Earlier in the trip we were over budget on the fuel since we travelled across the continent pretty quickly to get to the eastern provinces for the summer and we burned through a fair bit of the budget. Since mid-fall we have been moving much more slowly – shorter drives and longer visits in each place, so we are burning less fuel.
We’re a little over budget in camping. It cost more than expected for camping in the maritime provinces in Canada (everything was more expensive there – $7 for a gallon of milk!!). And we spend a week in the Florida keys at Christmas time which was $400 for one week. But it will all work itself out because camping is going to be super cheap in the Arizona and Utah desert on the way home.
We’re way under budget on food – food costs so much less in the USA.
We’re a little over in internet and cell mostly because we bought an awesome wifi antenna. I tell you the hardest part about all this travelling is internet access. I’m seriously considering buying a total satellite system if we are going to keep doing this.
We are way under budget in activities even though I put my lens rentals and new bicycles in this category. But we spend all of our time in parks and the national park passes cost us a whopping $80.
“Miscellaneous” – that’s a great category isn’t it? What happened there? My dog. He’s old. He ate carpet. Then he got geriatric vestibular disease (fortunately he fully recovered from that in a few weeks). Then he started coughing – I thought it was related to his heart disease and we saw a couple of vets and got some really expensive medication that made him vomit. Actually I’m kind of glad it made him vomit now because in the past few days he seems to be getting better and I would have thought it was the medication otherwise. I don’t know what to think now. Looking back it was the whole time we were in Texas. Is it possible he could have been allergic to Texas?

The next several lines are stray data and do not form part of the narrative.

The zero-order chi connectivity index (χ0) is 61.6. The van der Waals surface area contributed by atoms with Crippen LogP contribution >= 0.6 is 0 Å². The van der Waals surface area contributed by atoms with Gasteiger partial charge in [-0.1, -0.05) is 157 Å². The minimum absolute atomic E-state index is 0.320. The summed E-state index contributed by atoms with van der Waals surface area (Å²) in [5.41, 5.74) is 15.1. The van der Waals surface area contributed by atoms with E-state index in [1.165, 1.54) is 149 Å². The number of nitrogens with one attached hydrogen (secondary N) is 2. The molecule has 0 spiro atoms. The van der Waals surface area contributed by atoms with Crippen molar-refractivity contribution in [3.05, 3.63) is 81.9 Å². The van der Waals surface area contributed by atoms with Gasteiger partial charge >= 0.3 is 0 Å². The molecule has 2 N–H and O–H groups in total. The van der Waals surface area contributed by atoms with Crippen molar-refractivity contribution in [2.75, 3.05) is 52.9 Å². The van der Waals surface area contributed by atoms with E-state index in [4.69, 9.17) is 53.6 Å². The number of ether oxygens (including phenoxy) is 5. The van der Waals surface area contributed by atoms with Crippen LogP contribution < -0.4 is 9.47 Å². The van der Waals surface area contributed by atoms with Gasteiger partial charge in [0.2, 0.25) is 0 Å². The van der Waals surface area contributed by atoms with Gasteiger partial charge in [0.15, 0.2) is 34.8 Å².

The other factor in the miscellaneous column is that I totally forgot to put anything in the budget for laundry. It costs us about $10 a week for laundry since we have our clothes, sheets, towels and dog blankets.
Then we get to ferry trips. Uh oh, not quite enough money left to get the RV back to Vancouver Island! 🙂
We’re over budget in truck and RV maintenance as I mentioned in the last budget report because we had to get the transmission rebuilt on Big Baby Blue – but that one I chalk up to bad planning. I should have put more money in the budget for that since we bought an older truck.
Finally, in the grand scheme of things, we are under budget by $3200!!! Yaayy!! That should almost pay for camping fees while we are in BC for the summer.
I find it interesting that when you look at a per person per day figure it works out to about $70 per day each. That is about the same amount backpackers spend travelling and staying in youth hostels. The difference, I think, is that they have to eat out and we are eating in most of the time. Not that one is better than the other, I loved my backpacking days too. But travelling in an RV can be just as cheap. We could probably do it for a lot less if we tried.
All I know is that it has been worth every penny and I would never regret spending the money for all the experiences we have had – not to mention the new perspective on life.